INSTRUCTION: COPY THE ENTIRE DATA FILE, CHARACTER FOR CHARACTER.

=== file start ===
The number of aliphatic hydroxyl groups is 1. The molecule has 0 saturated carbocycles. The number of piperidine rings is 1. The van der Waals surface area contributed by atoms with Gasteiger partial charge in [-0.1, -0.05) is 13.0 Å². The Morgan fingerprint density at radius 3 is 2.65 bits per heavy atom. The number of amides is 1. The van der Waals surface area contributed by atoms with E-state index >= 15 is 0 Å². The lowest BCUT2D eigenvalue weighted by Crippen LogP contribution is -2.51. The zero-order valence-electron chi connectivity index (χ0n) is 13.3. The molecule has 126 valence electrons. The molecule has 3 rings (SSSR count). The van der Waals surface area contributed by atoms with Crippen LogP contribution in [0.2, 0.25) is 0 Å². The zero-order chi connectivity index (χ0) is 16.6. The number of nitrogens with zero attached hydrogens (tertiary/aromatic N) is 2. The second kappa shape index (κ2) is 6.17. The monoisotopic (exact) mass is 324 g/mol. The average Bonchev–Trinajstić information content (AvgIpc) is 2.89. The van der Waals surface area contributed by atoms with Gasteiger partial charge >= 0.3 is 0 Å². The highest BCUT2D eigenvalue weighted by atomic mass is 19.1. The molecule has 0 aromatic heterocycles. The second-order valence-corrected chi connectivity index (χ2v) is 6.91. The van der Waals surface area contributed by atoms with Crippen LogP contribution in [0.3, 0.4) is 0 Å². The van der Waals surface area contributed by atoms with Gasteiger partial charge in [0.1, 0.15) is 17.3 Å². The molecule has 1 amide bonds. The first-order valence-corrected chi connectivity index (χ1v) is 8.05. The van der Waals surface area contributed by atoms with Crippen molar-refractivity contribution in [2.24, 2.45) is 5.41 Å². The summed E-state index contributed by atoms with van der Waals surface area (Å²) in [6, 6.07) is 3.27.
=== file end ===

The number of aliphatic hydroxyl groups is 1. The molecule has 0 saturated carbocycles. The number of piperidine rings is 1. The van der Waals surface area contributed by atoms with Gasteiger partial charge in [-0.1, -0.05) is 13.0 Å². The Morgan fingerprint density at radius 3 is 2.65 bits per heavy atom. The number of amides is 1. The van der Waals surface area contributed by atoms with E-state index >= 15 is 0 Å². The lowest BCUT2D eigenvalue weighted by Crippen LogP contribution is -2.51. The zero-order valence-electron chi connectivity index (χ0n) is 13.3. The molecule has 126 valence electrons. The molecule has 3 rings (SSSR count). The van der Waals surface area contributed by atoms with Crippen LogP contribution in [0.2, 0.25) is 0 Å². The zero-order chi connectivity index (χ0) is 16.6. The number of nitrogens with zero attached hydrogens (tertiary/aromatic N) is 2. The second kappa shape index (κ2) is 6.17. The monoisotopic (exact) mass is 324 g/mol. The average Bonchev–Trinajstić information content (AvgIpc) is 2.89. The van der Waals surface area contributed by atoms with Gasteiger partial charge >= 0.3 is 0 Å². The highest BCUT2D eigenvalue weighted by atomic mass is 19.1. The molecule has 0 aromatic heterocycles. The second-order valence-corrected chi connectivity index (χ2v) is 6.91. The van der Waals surface area contributed by atoms with Crippen LogP contribution in [0.3, 0.4) is 0 Å². The van der Waals surface area contributed by atoms with Gasteiger partial charge in [0.1, 0.15) is 17.3 Å². The molecule has 1 amide bonds. The first-order valence-corrected chi connectivity index (χ1v) is 8.05. The van der Waals surface area contributed by atoms with Crippen molar-refractivity contribution in [2.24, 2.45) is 5.41 Å². The summed E-state index contributed by atoms with van der Waals surface area (Å²) in [6, 6.07) is 3.27.